|Banks call on state to spur recovery by rebuilding quickly
|'The losses are obviously massive'
Favorable political developments and a quick decision to rebuild infrastructure may spare Lebanon from an uncertain economic future, despite projections showing that the country's gross domestic product has dropped by 40 percent, leading banks said.
Banque Audi Saradar and Fransabank said in separate reports that although the Israeli war on Lebanon had a devastating impact on the economy, there is still an opportunity to override the immediate negative effects.
Fransabank estimated the direct and indirect losses from the Israeli bombardment at $10-$15 billion.
"At the real sector level, the losses are obviously massive, estimated at no less than 40 percent of the country's GDP under the most conservative estimates," Banque Audi Saradar said in its second quarter report on Lebanon.
Finance Minister Jihad Azour told The Daily Star that Lebanon's public debt may exceed $41 billion at the end of the year, calling for a global approach to the crisis.
The government succeeded in securing around $3 billion in pledges from donor states to rebuild the infrastructure, but Azour and some economist say that Lebanon needs additional funds to service its debt.
The government is likely to seek more than $7 billion in interest-free loans in order to cut the size of debt-servicing and turn the economy around.
The Finance Ministry will revise its economic reform program to suit the needs of the treasury, it said.
The Finance Ministry has lost more than $1.5 billion during the war and blockade.
Apart from the challenges to rebuild the damaged areas, there is growing concern that the tension between Hizbullah and Syria's other allies on one hand and the anti-Syrian camp in the government on the other could further widen the gap between the Lebanese.
The March 14 forces blamed Hizbullah for the 34-day Israeli war on Lebanon after its fighters abducted two Israeli soldiers near the border in order to exchange them for four Lebanese prisoners.
Audi said that the country's overall economic outlook depends on the pace at which a number of political developments are able to secure a sound political environment, supportive for investment, growth and recovery.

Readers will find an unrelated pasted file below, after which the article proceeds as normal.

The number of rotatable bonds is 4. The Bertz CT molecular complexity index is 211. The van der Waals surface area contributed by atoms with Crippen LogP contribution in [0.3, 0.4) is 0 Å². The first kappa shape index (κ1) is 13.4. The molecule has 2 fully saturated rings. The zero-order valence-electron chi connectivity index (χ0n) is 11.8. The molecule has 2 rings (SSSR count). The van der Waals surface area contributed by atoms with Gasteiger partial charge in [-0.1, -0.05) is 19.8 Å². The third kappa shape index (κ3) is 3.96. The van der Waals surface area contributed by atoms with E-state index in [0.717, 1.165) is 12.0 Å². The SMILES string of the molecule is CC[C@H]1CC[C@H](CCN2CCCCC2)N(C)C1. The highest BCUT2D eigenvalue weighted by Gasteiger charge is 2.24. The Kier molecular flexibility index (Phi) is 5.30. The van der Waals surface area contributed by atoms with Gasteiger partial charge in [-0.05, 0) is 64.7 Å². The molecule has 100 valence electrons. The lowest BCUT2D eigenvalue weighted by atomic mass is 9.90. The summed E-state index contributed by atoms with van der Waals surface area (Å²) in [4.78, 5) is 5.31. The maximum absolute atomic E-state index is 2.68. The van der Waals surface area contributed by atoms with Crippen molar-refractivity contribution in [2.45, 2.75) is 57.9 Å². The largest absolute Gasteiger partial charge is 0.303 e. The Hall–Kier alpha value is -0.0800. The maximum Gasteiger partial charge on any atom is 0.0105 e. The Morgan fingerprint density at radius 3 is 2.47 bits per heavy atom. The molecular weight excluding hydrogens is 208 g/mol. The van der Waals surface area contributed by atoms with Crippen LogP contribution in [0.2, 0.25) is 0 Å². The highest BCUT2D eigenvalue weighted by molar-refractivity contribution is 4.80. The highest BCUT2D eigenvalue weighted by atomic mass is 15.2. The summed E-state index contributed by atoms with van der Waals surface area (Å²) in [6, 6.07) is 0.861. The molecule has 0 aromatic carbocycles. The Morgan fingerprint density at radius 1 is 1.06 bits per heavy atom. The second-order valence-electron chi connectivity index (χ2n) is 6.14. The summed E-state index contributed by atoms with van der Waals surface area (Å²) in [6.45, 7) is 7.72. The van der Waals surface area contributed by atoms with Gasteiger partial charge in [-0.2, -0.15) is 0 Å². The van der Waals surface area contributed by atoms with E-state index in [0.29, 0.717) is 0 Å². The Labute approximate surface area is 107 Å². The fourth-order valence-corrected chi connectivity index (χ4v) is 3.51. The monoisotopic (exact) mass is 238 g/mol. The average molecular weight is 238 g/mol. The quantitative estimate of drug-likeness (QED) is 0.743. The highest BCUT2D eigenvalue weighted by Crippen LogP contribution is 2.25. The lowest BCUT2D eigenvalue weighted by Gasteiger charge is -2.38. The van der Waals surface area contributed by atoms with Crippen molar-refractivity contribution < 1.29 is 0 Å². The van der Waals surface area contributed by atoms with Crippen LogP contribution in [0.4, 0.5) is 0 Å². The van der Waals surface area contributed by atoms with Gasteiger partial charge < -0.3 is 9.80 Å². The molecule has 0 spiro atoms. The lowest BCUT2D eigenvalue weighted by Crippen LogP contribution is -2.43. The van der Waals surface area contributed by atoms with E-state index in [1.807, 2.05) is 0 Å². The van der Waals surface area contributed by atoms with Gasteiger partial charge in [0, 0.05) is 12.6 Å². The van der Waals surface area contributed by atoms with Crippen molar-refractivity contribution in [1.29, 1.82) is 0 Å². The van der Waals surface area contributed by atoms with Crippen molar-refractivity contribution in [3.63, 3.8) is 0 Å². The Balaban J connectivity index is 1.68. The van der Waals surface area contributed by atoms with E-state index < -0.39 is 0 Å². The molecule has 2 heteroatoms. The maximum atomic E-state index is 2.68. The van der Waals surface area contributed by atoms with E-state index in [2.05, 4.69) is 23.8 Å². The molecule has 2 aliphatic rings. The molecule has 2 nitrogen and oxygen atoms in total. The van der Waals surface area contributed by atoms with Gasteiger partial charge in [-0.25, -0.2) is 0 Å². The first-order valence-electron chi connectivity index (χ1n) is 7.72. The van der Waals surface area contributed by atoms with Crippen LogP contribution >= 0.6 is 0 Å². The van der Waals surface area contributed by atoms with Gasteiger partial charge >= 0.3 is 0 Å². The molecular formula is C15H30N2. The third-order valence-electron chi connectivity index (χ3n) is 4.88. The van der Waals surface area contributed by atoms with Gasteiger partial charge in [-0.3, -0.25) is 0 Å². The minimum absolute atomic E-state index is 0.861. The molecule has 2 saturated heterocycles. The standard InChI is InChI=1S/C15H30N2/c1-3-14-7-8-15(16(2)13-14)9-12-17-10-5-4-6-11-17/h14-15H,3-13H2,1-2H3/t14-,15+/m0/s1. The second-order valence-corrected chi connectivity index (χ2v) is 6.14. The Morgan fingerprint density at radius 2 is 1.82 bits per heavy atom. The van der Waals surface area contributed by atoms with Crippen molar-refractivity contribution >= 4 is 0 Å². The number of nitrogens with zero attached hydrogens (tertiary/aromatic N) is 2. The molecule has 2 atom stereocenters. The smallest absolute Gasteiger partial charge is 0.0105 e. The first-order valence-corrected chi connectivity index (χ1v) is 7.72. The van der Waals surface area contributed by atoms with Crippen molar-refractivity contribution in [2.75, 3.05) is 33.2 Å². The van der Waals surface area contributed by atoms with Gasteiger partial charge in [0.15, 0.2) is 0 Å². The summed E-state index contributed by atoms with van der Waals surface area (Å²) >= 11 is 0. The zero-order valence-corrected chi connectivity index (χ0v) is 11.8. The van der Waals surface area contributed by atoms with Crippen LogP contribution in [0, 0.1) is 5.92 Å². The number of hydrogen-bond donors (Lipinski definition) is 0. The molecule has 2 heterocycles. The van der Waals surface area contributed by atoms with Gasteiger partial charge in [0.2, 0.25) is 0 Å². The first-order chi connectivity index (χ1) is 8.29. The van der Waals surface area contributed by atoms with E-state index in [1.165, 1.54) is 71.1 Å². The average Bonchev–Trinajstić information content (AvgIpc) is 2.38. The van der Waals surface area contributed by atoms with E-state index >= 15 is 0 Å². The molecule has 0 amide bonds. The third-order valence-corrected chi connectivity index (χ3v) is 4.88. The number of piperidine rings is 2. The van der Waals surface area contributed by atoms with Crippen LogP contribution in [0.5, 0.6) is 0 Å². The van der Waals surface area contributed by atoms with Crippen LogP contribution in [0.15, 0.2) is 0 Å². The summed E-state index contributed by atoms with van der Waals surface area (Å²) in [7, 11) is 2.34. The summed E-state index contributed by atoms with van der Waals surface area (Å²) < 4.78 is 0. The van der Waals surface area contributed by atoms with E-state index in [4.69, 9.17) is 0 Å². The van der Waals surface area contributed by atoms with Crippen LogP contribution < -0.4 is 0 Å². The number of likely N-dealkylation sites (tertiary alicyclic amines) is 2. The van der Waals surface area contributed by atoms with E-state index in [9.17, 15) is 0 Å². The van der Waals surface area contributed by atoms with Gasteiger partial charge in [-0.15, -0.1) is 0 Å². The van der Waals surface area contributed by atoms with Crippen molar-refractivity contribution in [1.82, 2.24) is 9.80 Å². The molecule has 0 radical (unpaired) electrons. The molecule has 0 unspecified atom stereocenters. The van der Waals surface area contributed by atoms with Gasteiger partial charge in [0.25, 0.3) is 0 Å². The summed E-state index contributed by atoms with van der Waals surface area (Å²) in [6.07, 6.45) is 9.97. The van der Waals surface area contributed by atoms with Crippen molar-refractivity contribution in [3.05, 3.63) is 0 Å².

"While more tangible signals at this level are yet to be clarified, the investment community has adopted a wait-and-see attitude, and is in need of evaluating the inherent political risks to private investments at large," Audi said.
The bank added that the need to restore a "lost confidence" imposes on Lebanon's political authorities the challenge of promptly agreeing on answers and solutions to all pending issues and sending the right signals to the international investment community.
Fransabank underlined the need to speed up the reconstruction to weather any possible negative effects on the Lebanese economy.
The bank added that reconstruction will help achieve some growth this year if action is taken immediately.
Fransabank said that Lebanon's GDP growth was 2.5 percent through June of this year. The war reversed projections of 5-6 percent growth on the year to projected zero or negative growth, the bank said.
Some contracting companies said Lebanon needs not less than three years of round-the-clock work to rebuild bridges, highways, schools, houses and installations and this means that the construction market will witness the largest growth since 1996.
Prime Minister Fouad Siniora has appointed a leading consultant firm to assess the damages in Lebanon from the war.
Sources said that many donor states insisted on awarding the contracts themselves to ensure transparency and speed of work.
But the industrial and tourist sector are urging the government to extend some help because the losses incurred during the war are beyond the means of the private businesses.
Most bankers say that they can play a big role in stimulating the economy thanks to the large deposits.
Bank deposits fell by 3.6 percent during the war and blockade but all banks believe that the drop can be easily restored in a short period.
The Daily Star